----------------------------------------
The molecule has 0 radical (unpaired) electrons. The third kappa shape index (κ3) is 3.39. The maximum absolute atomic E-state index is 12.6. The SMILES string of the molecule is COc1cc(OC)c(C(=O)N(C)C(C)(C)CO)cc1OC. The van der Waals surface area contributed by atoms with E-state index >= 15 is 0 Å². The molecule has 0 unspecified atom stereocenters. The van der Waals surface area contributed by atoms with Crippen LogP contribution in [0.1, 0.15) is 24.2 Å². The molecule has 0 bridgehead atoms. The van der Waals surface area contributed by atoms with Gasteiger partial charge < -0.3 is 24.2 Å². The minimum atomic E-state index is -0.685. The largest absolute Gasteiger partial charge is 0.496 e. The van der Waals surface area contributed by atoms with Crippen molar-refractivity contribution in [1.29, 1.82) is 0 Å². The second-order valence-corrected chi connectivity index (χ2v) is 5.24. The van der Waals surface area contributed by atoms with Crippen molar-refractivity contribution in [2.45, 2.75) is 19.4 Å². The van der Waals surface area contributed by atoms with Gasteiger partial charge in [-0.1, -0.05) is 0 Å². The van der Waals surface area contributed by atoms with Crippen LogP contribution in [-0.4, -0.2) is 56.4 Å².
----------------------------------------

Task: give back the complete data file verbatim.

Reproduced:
The molecule has 0 radical (unpaired) electrons. The third kappa shape index (κ3) is 3.39. The maximum absolute atomic E-state index is 12.6. The SMILES string of the molecule is COc1cc(OC)c(C(=O)N(C)C(C)(C)CO)cc1OC. The van der Waals surface area contributed by atoms with E-state index >= 15 is 0 Å². The molecule has 0 unspecified atom stereocenters. The van der Waals surface area contributed by atoms with Crippen LogP contribution in [0.1, 0.15) is 24.2 Å². The molecule has 0 bridgehead atoms. The van der Waals surface area contributed by atoms with Gasteiger partial charge < -0.3 is 24.2 Å². The minimum atomic E-state index is -0.685. The largest absolute Gasteiger partial charge is 0.496 e. The van der Waals surface area contributed by atoms with Crippen molar-refractivity contribution in [1.29, 1.82) is 0 Å². The second-order valence-corrected chi connectivity index (χ2v) is 5.24. The van der Waals surface area contributed by atoms with Crippen molar-refractivity contribution in [2.45, 2.75) is 19.4 Å². The van der Waals surface area contributed by atoms with Gasteiger partial charge in [-0.1, -0.05) is 0 Å². The van der Waals surface area contributed by atoms with Crippen LogP contribution in [-0.4, -0.2) is 56.4 Å².